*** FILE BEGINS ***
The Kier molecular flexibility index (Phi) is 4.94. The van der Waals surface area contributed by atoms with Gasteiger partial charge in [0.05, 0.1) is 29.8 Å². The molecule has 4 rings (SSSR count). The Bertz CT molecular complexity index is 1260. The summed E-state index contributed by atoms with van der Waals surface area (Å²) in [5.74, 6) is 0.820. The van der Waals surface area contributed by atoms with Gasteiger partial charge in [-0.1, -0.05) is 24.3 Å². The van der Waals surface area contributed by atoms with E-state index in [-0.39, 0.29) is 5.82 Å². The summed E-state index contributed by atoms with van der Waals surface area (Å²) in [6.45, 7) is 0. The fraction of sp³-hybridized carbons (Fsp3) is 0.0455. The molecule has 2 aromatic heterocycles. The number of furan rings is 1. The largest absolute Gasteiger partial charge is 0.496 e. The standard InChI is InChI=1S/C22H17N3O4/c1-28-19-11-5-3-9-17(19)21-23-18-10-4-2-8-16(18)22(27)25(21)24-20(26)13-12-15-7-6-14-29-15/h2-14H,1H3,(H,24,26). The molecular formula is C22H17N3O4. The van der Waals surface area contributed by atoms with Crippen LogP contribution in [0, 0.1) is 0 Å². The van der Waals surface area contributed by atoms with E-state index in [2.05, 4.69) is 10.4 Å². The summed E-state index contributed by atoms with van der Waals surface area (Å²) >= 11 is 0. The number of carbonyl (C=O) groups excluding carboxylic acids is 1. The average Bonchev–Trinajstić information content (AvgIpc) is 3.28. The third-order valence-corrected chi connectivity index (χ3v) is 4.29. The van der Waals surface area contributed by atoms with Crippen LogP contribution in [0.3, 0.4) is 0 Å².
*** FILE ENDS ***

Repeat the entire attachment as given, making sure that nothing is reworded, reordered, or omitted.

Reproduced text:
The Kier molecular flexibility index (Phi) is 4.94. The van der Waals surface area contributed by atoms with Gasteiger partial charge in [0.05, 0.1) is 29.8 Å². The molecule has 4 rings (SSSR count). The Bertz CT molecular complexity index is 1260. The summed E-state index contributed by atoms with van der Waals surface area (Å²) in [5.74, 6) is 0.820. The van der Waals surface area contributed by atoms with Gasteiger partial charge in [-0.1, -0.05) is 24.3 Å². The van der Waals surface area contributed by atoms with E-state index in [-0.39, 0.29) is 5.82 Å². The summed E-state index contributed by atoms with van der Waals surface area (Å²) in [6.45, 7) is 0. The fraction of sp³-hybridized carbons (Fsp3) is 0.0455. The molecule has 2 aromatic heterocycles. The number of furan rings is 1. The largest absolute Gasteiger partial charge is 0.496 e. The standard InChI is InChI=1S/C22H17N3O4/c1-28-19-11-5-3-9-17(19)21-23-18-10-4-2-8-16(18)22(27)25(21)24-20(26)13-12-15-7-6-14-29-15/h2-14H,1H3,(H,24,26). The molecular formula is C22H17N3O4. The van der Waals surface area contributed by atoms with Crippen LogP contribution in [0, 0.1) is 0 Å². The van der Waals surface area contributed by atoms with E-state index in [2.05, 4.69) is 10.4 Å². The summed E-state index contributed by atoms with van der Waals surface area (Å²) >= 11 is 0. The number of carbonyl (C=O) groups excluding carboxylic acids is 1. The average Bonchev–Trinajstić information content (AvgIpc) is 3.28. The third-order valence-corrected chi connectivity index (χ3v) is 4.29. The van der Waals surface area contributed by atoms with Crippen LogP contribution in [0.3, 0.4) is 0 Å².